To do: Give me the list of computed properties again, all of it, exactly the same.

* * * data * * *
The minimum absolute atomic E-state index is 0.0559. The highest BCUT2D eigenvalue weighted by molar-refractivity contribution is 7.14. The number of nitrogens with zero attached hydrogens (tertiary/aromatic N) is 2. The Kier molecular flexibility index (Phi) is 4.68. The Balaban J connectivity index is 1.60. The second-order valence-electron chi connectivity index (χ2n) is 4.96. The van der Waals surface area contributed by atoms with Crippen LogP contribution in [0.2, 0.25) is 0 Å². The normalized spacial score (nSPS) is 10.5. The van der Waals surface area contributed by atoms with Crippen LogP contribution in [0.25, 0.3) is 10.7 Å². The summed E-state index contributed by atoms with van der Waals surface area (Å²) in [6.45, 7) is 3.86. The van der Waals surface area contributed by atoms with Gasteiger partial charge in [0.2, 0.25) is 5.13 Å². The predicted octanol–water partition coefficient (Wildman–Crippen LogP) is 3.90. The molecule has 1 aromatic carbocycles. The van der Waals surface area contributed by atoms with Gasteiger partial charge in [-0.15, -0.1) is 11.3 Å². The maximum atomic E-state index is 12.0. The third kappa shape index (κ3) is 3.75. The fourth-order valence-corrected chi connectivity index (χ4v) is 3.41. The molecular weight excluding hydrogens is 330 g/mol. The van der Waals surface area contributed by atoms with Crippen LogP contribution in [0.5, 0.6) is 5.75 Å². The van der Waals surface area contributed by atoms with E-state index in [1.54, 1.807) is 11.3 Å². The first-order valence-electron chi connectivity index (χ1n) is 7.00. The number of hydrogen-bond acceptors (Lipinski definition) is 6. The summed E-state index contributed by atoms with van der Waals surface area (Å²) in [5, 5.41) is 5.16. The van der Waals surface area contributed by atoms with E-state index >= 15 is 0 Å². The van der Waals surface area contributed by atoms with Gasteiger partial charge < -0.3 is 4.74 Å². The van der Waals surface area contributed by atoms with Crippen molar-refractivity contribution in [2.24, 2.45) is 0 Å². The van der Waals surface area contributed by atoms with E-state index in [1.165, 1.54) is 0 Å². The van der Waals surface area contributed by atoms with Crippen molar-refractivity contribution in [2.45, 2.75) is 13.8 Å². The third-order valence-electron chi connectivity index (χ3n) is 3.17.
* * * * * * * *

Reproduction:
The minimum absolute atomic E-state index is 0.0559. The highest BCUT2D eigenvalue weighted by molar-refractivity contribution is 7.14. The number of nitrogens with zero attached hydrogens (tertiary/aromatic N) is 2. The Kier molecular flexibility index (Phi) is 4.68. The Balaban J connectivity index is 1.60. The second-order valence-electron chi connectivity index (χ2n) is 4.96. The van der Waals surface area contributed by atoms with Crippen LogP contribution in [0.2, 0.25) is 0 Å². The normalized spacial score (nSPS) is 10.5. The van der Waals surface area contributed by atoms with Crippen LogP contribution in [0.25, 0.3) is 10.7 Å². The summed E-state index contributed by atoms with van der Waals surface area (Å²) in [6.45, 7) is 3.86. The van der Waals surface area contributed by atoms with Gasteiger partial charge in [0.2, 0.25) is 5.13 Å². The predicted octanol–water partition coefficient (Wildman–Crippen LogP) is 3.90. The molecule has 1 aromatic carbocycles. The van der Waals surface area contributed by atoms with Gasteiger partial charge in [-0.15, -0.1) is 11.3 Å². The maximum atomic E-state index is 12.0. The third kappa shape index (κ3) is 3.75. The fourth-order valence-corrected chi connectivity index (χ4v) is 3.41. The molecular weight excluding hydrogens is 330 g/mol. The van der Waals surface area contributed by atoms with Crippen LogP contribution in [0.5, 0.6) is 5.75 Å². The van der Waals surface area contributed by atoms with E-state index in [1.54, 1.807) is 11.3 Å². The first-order valence-electron chi connectivity index (χ1n) is 7.00. The number of hydrogen-bond acceptors (Lipinski definition) is 6. The summed E-state index contributed by atoms with van der Waals surface area (Å²) in [5, 5.41) is 5.16. The van der Waals surface area contributed by atoms with E-state index >= 15 is 0 Å². The van der Waals surface area contributed by atoms with Gasteiger partial charge < -0.3 is 4.74 Å². The van der Waals surface area contributed by atoms with Crippen molar-refractivity contribution in [2.24, 2.45) is 0 Å². The van der Waals surface area contributed by atoms with E-state index in [1.165, 1.54) is 0 Å². The van der Waals surface area contributed by atoms with Crippen molar-refractivity contribution in [2.45, 2.75) is 13.8 Å². The third-order valence-electron chi connectivity index (χ3n) is 3.17.